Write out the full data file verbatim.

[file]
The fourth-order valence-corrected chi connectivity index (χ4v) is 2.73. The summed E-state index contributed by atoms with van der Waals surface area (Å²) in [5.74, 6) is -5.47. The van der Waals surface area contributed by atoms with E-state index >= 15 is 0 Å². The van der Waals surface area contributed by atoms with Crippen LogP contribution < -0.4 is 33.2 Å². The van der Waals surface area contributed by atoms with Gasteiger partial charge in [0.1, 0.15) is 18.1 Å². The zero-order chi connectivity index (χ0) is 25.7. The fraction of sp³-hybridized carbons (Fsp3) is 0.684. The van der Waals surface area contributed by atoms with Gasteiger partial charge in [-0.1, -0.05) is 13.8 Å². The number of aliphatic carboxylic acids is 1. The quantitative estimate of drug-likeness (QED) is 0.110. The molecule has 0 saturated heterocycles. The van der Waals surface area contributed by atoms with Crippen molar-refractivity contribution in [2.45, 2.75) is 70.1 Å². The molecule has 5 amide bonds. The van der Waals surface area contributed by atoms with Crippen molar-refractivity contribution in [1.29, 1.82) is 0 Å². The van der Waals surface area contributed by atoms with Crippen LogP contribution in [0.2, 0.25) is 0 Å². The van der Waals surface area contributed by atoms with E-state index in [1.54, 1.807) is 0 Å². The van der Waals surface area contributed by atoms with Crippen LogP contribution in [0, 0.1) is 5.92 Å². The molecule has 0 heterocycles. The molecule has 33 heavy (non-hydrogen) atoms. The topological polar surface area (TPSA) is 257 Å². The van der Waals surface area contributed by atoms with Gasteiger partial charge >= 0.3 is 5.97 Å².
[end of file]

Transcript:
The fourth-order valence-corrected chi connectivity index (χ4v) is 2.73. The summed E-state index contributed by atoms with van der Waals surface area (Å²) in [5.74, 6) is -5.47. The van der Waals surface area contributed by atoms with E-state index >= 15 is 0 Å². The van der Waals surface area contributed by atoms with Crippen LogP contribution < -0.4 is 33.2 Å². The van der Waals surface area contributed by atoms with Gasteiger partial charge in [0.1, 0.15) is 18.1 Å². The zero-order chi connectivity index (χ0) is 25.7. The fraction of sp³-hybridized carbons (Fsp3) is 0.684. The van der Waals surface area contributed by atoms with Gasteiger partial charge in [-0.1, -0.05) is 13.8 Å². The number of aliphatic carboxylic acids is 1. The quantitative estimate of drug-likeness (QED) is 0.110. The molecule has 0 saturated heterocycles. The van der Waals surface area contributed by atoms with Crippen molar-refractivity contribution in [2.45, 2.75) is 70.1 Å². The molecule has 5 amide bonds. The van der Waals surface area contributed by atoms with Crippen molar-refractivity contribution in [1.29, 1.82) is 0 Å². The van der Waals surface area contributed by atoms with Crippen LogP contribution in [0.2, 0.25) is 0 Å². The van der Waals surface area contributed by atoms with E-state index in [1.54, 1.807) is 0 Å². The van der Waals surface area contributed by atoms with Crippen LogP contribution in [0, 0.1) is 5.92 Å². The molecule has 0 heterocycles. The molecule has 33 heavy (non-hydrogen) atoms. The topological polar surface area (TPSA) is 257 Å². The van der Waals surface area contributed by atoms with Gasteiger partial charge >= 0.3 is 5.97 Å².